Donors/Acceptors Metal Oxides

  1. May 10, 2013 #1
    Can anyone explain to me why most articles describe chromium as an acceptor in TiO2? In TiO2, titanium has the charge state Ti4+ and oxygen has the charge state O2-. When Cr substitutes for Ti, it does so as Cr3+. Now, at first glance, Cr has atomic number 24 and Ti 22. Cr therefore has two more valence electrons and is a donor. In TiO2, Cr3+ actually has three more valence electrons than Ti4+ ([Ar]3d34s0 vs [Ar]3d04s0). It should therefore be a donor. The thing is, it forms a deep impurity level near the valence band. TiO2 has an energy gap of around 3.2 eV, and the impurity state is about 1.0 eV from the valence band maximum. To me, that makes it a deep donor. For some reason, journals almost always describe it as an acceptor. Can someone help me make sense of this?
    Last edited: May 10, 2013
  2. jcsd
  3. May 15, 2013 #2
    It has been explained to me that Cr is an acceptor because its oxidation state indicates one fewer electron is given to the lattice than with Ti (Cr3+ vs. Ti4+). I understand this point, but Cr3+ still has more valence electrons than Ti4+, so can someone help me out here?
  4. May 15, 2013 #3
    It is not clear to me what do you mean by "valence electrons" for "ions". One can talk about valence electrons of atoms but not ions. So for Cr you can say it has 3 valence electrons but the same language would not be convenient in describing Cr+3.

    The interpretation that you were given is correct, Cr+3 has an effective charge of -1 with respect to Ti+4 and hence can be regarded as an acceptor.
  5. May 15, 2013 #4
    I thought again about what you wrote in your initial post. It seems you think that since Cr3+ still has 3 electrons in its d shell, it can donate them and become Cr+6 and hence a donor. Well, it would be really a donor if it can do this but it seems this is unfavorable energetically and it will remain Cr+3 and hence an acceptor.
  6. May 15, 2013 #5
    This is exactly what I'm having trouble with. In solid state, you're taught that when P substitutes for Si, it's a donor because it has five valence electrons (3s23p3) and Si has four (3s23p2) (see page 50 of

    In this case, like I said in the beginning, Cr has six valence electrons (3d54s1) vs. Ti with four (3d24s2) (e.g. neutral Cr has two more). Considering the charge state (which I've never seen described before in terms of donors/acceptors), Cr3+ has three more valence electrons than Ti4+ (3d3 vs. 3d0). However, from what I'm being told, we don't care! All we care about now is the charge state -- that the Cr3+ ion has -1 lower in oxidation state than Ti4+.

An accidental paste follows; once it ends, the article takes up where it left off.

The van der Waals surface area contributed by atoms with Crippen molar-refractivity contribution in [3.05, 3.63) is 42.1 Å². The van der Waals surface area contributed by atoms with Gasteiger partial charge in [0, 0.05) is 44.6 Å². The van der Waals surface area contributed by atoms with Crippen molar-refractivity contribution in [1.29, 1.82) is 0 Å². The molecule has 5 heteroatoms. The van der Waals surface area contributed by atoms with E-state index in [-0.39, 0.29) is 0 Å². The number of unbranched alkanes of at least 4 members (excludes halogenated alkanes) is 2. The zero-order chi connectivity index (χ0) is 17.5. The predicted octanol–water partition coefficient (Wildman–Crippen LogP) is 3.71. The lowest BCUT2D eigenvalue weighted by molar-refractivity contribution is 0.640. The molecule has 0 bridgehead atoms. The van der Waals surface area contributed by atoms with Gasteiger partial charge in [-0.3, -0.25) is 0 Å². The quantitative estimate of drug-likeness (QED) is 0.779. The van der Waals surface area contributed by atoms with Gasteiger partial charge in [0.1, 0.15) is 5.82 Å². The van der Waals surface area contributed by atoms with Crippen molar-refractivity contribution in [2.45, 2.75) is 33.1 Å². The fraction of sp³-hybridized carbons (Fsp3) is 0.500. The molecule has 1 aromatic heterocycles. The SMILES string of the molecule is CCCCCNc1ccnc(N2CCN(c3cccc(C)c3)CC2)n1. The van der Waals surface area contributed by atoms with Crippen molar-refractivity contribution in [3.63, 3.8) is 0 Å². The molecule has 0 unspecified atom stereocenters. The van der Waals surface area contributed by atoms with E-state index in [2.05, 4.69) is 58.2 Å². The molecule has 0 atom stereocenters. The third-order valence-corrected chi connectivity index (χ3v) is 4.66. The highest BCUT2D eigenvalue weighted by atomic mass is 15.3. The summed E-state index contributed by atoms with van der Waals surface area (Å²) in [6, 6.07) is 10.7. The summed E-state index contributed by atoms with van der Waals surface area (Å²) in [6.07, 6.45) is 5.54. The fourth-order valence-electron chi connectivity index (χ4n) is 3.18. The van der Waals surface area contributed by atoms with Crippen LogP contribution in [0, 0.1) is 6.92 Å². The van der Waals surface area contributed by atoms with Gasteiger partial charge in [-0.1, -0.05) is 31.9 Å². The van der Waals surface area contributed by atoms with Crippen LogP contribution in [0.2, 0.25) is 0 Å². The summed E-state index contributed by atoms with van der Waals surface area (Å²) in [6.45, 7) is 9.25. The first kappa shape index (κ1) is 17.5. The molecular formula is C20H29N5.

How do we reconcile this with the Si/P example? Do you understand the source of my confusion when I compare my line(s) of thinking?
  7. May 15, 2013 #6
    Alright, so I will give it another try :-)

    The example you brought from basic semiconductor physics does not capture all the complexity especially when it comes to transition metals like Cr that can have multiple oxidation states. Transition metals can potentially have a multitude of oxidation states when they are present as impurity in a material with a band gap (just like TiO2). The predominant charge state will in general depend on the chemical potential of electrons (or the so-called Fermi level). What we really care about is the charge states that are proven either experimentally or through quantum mechanical calculations to be the dominant ones. As far as I know there is no unified explanation for why the transition metal X is 2+ in the material Z, while X is usually 3+ in material Y.

    However, for some "simple" impurities like Hydrogen, there is exists somehow a line of thinking that explains why it takes certain charge state but no the other in semiconductors. See for example:

    To appreciate the complexity of transition metal impurities, you can have a look at the following comprehensive study for these impurities in silicon:
  8. May 15, 2013 #7
    OK, thanks for sticking with me... you clearly understand what's going on here, so hopefully you can clear this up for me once and for all. Is the example that I described to you technically wrong? In other words, do the number of valence electrons not really matter, just the charge state? It sounds like you're saying the whole "Group V in Group IV/ five valence electrons v. four valence electrons" is just an approximation for "simple" materials, but in reality this is not how it works. Am I on the right track?
  9. May 15, 2013 #8